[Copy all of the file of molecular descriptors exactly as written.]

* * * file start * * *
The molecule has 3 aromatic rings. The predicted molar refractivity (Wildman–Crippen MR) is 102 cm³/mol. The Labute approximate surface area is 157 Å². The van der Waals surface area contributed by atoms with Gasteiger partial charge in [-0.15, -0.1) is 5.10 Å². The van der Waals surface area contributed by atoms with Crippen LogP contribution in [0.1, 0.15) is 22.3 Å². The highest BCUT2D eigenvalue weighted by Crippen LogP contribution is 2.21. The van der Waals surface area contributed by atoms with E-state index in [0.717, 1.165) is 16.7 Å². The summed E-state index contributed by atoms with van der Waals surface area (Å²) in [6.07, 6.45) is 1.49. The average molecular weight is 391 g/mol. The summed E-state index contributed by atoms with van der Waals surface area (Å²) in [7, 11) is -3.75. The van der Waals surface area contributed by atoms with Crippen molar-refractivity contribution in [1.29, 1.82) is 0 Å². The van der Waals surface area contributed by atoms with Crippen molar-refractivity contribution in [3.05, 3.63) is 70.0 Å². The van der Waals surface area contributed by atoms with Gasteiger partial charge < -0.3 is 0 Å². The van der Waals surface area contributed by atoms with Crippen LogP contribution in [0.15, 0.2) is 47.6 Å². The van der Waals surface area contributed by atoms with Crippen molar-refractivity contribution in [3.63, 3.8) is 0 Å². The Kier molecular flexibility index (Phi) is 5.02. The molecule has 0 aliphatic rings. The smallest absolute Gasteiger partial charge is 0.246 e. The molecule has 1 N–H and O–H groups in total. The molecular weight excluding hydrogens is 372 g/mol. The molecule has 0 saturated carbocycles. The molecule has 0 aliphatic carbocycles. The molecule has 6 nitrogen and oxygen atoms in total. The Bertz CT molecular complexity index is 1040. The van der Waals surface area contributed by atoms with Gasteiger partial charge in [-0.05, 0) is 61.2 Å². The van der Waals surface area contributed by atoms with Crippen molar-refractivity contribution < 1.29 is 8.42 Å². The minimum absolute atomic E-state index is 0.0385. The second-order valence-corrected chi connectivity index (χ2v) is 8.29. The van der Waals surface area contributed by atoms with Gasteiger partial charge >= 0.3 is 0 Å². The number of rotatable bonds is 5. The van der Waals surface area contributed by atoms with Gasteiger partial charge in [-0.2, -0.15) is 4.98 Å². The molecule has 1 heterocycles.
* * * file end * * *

The molecule has 3 aromatic rings. The predicted molar refractivity (Wildman–Crippen MR) is 102 cm³/mol. The Labute approximate surface area is 157 Å². The van der Waals surface area contributed by atoms with Gasteiger partial charge in [-0.15, -0.1) is 5.10 Å². The van der Waals surface area contributed by atoms with Crippen LogP contribution in [0.1, 0.15) is 22.3 Å². The highest BCUT2D eigenvalue weighted by Crippen LogP contribution is 2.21. The van der Waals surface area contributed by atoms with E-state index in [0.717, 1.165) is 16.7 Å². The summed E-state index contributed by atoms with van der Waals surface area (Å²) in [6.07, 6.45) is 1.49. The average molecular weight is 391 g/mol. The summed E-state index contributed by atoms with van der Waals surface area (Å²) in [7, 11) is -3.75. The van der Waals surface area contributed by atoms with Crippen molar-refractivity contribution in [1.29, 1.82) is 0 Å². The van der Waals surface area contributed by atoms with Crippen molar-refractivity contribution in [3.05, 3.63) is 70.0 Å². The van der Waals surface area contributed by atoms with Gasteiger partial charge < -0.3 is 0 Å². The van der Waals surface area contributed by atoms with Crippen LogP contribution in [0.15, 0.2) is 47.6 Å². The van der Waals surface area contributed by atoms with Crippen molar-refractivity contribution in [3.63, 3.8) is 0 Å². The Kier molecular flexibility index (Phi) is 5.02. The molecule has 0 aliphatic rings. The smallest absolute Gasteiger partial charge is 0.246 e. The molecule has 1 N–H and O–H groups in total. The molecular weight excluding hydrogens is 372 g/mol. The molecule has 0 saturated carbocycles. The molecule has 0 aliphatic carbocycles. The molecule has 6 nitrogen and oxygen atoms in total. The Bertz CT molecular complexity index is 1040. The van der Waals surface area contributed by atoms with Gasteiger partial charge in [-0.05, 0) is 61.2 Å². The van der Waals surface area contributed by atoms with Crippen molar-refractivity contribution < 1.29 is 8.42 Å². The minimum absolute atomic E-state index is 0.0385. The second-order valence-corrected chi connectivity index (χ2v) is 8.29. The van der Waals surface area contributed by atoms with Gasteiger partial charge >= 0.3 is 0 Å². The number of rotatable bonds is 5. The van der Waals surface area contributed by atoms with Gasteiger partial charge in [-0.2, -0.15) is 4.98 Å². The molecule has 1 heterocycles.